Alum Profile: Diana Filar, English
October 6, 2022
Anna Valcour | Graduate School of Arts and Sciences
Diana Filar ’21 currently works as an Assistant Professor of English at the United States Merchant Marine Academy. Previously, she worked as the Department Administrator in the Dean of Arts and Sciences office at Brandeis. During her graduate studies in the English department, Diana was awarded a Connected PhD grant to fund her work at the International Institute of New England (an immigrant and refugee nonprofit) where she worked with the grant writing and research team. She gave a Connected PhD interview at the time; we're catching up with her now to get additional perspective.
What skills did you learn from the Connected PhD that you use in your current role?
I think the biggest aspect was teamwork. During my Connected PhD internship, our team actively wrote grants together; we were individually responsible for separate parts, and then I would look over the proposal for continuity and write a summatory overview. It was a very collaborative effort – as opposed to my doctoral work, which was primarily solitary or a one-on-one mentorship with my advisor. The other skill I learned was deadline orientation. When I was working there, it was the summer of 2020, so there were a lot of grants that just came up. Because it was a refugee organization, we were responding to specific needs within the community, like funding underprivileged people affected by Covid or funding workers in specific industries. It was a fast-paced ‘get up and go’ style that combined working with a team and working with deadlines. While graduate programs generally have more flexibility with deadlines, my experience with IINE did not. You had to delegate quickly. Another thing that was a direct crossover was a documentation and organization project that I worked on at IINE. I sorted out and renamed a lot of files so things would be more easily accessible and uniform. Turns out, we needed that at my current job, too, and so I could really transfer those skills!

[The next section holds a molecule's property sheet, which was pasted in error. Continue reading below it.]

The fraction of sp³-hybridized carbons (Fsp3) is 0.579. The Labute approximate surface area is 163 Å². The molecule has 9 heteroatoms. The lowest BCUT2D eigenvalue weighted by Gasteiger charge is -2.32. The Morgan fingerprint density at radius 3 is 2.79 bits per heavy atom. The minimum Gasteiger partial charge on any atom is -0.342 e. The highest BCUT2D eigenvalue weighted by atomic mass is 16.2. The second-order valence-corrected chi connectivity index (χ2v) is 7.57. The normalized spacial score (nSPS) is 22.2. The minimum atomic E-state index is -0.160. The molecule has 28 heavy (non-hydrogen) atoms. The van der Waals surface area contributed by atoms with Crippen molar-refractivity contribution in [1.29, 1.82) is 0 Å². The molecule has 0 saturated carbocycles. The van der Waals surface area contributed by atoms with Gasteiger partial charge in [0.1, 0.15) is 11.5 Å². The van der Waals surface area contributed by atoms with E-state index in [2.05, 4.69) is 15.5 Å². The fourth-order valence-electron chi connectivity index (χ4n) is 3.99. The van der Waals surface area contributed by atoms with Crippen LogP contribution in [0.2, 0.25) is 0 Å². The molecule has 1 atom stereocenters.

How did your past experience with IINE inspire you to pursue work outside of academia?
After graduation, I applied to nonprofit-based roles and administrative roles. I had experience in grant writing, documentation, and administrative work. Even before the Connected PhD I did a lot of administrative work, and I think my Connected PhD experience at IINE just shored that up as a potential avenue. It opened possibilities in that sector.
Looking back, what was your favorite part of this experience?
I think the best part of any job is the people you meet, and the connections you keep. I made a couple of very good friends and had several close working relationships. One of the people I worked with and befriended had gotten her PhD in Religious Studies. It was very reassuring to find people with PhDs in all kinds of industries, not just academia. She became a close friend and mentor. During the pandemic, people were grasping for connection. One of the higher ups lived around the corner from me, so we went on Covid walks together. The Connected PhD opened my horizons regarding networking and forging connections through work. So, when down the line I needed a reference, I could call on those individuals – and did.
What advice do you have for current students as they propose Connected PhD projects? And what advice do you have for them moving forward once they’ve completed their projects and/or graduate?
People after me have used the Connected PhD to gain skills at Brandeis, which I think is super valuable; however, if they can use it to get out of Brandeis, the possibility for network building is great. My internship with IINE really worked out because it was also tied into my research in immigrant literature. It took my studies from the theoretical realm into the practical realm. Also, I have a desire to make an impact beyond teaching diverse literature to students. Find that part of your research that you are passionate about and consider how you can utilize those skills and knowledges in various other industries. Now, I’m not encouraging everyone to turn everything they like into a job, but if you have another interest that you want to pursue or can imagine ‘oh in another life I would have been x,’ then consider how you may be able to leverage it.